We have our individual mid-point meetings with Jay Lay. We each get literally 60 seconds alone with him so I don’t get too much feedback. “How do you feel with class so far?” Well, I love it, I’m learning more than I ever did before and you’re pushing me to do things I’ve never done.
Here’s an example. We do this exercise one day. All stand around in a circle and one-by-one, each person holds an invisible ball. When you first hold the ball, you don’t know what kind of ball it is yet, so you move it in your hands, make it big, make it small, eventually start to feel what ball you’re holding, and show us with space work what type of ball it is.
OK, now I have to explain space work. (I could go off on so many tangents with improv). Space work is what you’re doing in a scene physically. You should never just stand around talking. Do an activity. For example: folding laundry, washing dishes, shoveling snow, planting flowers, sewing a sweater, etc. I’m actually sure I already explained this, so consider it a recap. The scene should always start with both people doing space work. Based on what your doing and what you see your partner doing, you can begin the scene.
Back to the invisible ball. Once you’ve established in your mind what type of ball you’re holding, use it in a way that the group can announce what type of ball it is without you telling them. Once we’ve figured it out, pass the invisible ball to someone else. So, I’m nervous, as usual. People are catching the ball and immediately making it a certain type of ball. Jay is totally calling them out. “No, stop. You already knew before you got the ball that it was going to be a baseball. Right?” Yes. “You don’t know what it is yet. This is called the gray area. Where you have no idea what you’re doing or what’s going to happen and you just have to be in the moment. It’ll come to you.” The gray area is fucking scary. It didn’t used to be, when I was a kid. I also didn’t call it the gray area then. I called it “playing.” I made up shit all the time and imagined things that weren’t there. Now, I don’t like to not know what I’m doing. I’m a planner. But if I’m going to learn, I have to do this exercise right. The ball keeps being passed around and I keep thinking of balls I could do. No, stop planning. I’m yelling at myself in my head every time I think of a ball. In past improv classes, I did not embrace the gray area. If I could think of something before hand that I could plug into the scene, I would, and that’s not good improv.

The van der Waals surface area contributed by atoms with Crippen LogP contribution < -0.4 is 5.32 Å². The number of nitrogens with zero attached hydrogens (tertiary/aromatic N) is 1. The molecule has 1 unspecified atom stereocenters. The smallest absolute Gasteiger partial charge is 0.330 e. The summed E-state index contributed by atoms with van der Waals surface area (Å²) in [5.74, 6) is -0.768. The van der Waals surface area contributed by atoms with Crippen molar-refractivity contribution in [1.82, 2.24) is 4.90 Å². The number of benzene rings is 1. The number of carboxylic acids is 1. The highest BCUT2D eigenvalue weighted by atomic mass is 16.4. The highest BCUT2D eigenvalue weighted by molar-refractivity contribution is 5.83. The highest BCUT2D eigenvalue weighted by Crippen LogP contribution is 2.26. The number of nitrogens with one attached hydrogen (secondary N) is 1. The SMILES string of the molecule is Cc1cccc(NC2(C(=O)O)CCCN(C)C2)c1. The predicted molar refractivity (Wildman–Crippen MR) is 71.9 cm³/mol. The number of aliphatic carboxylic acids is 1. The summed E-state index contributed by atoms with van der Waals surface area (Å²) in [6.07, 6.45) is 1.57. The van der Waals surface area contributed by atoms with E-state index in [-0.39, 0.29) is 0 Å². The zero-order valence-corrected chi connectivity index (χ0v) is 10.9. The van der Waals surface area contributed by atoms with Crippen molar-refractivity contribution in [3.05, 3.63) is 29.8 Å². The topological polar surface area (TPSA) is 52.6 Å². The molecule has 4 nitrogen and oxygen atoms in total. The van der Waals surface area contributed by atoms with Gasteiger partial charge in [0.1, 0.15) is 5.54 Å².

Finally the ball is tossed to me. I close my eyes and start moving around this invisible thing in my hands. Making it big then small. “Do you know what it is??” No. “Good.” I keep moving it around. There’s nothing in my hands. There is no ball! Jay gives some tips as I’m going. “Sometimes it helps to think of the temperature of the ball, like if it feels cold, oh, now I’m holding a bowling ball. Or you can think of the texture of it.” I keep going. And then I start to feel it. That rubbery, bumpy surface. Now I see it. It’s red. And I feel it – light. I have my ball! I can’t even explain how excited I am in this moment that I really did the exercise the way it was supposed to be done. I toss the ball high in the air and catch it. Then bounce it on the ground and it comes right back up into my hands. I place it on the ground. Back up for a running start, and give it a good kick. A kickball. Everyone gets it. That was awesome.
Here’s the problem, though. That took me forever! At one point, Jay told me I had to think of a ball at some point. That’s how long I was holding it. In a scene, you’re in that gray area, and you have to know what it is in an instant. That’s impossible. Well, it isn’t, but at this point, that’s what it feels like.
On the positive side, I did sit in the gray area and let it consume me. It was terrifying and freeing at the same time. There’s hope for me yet!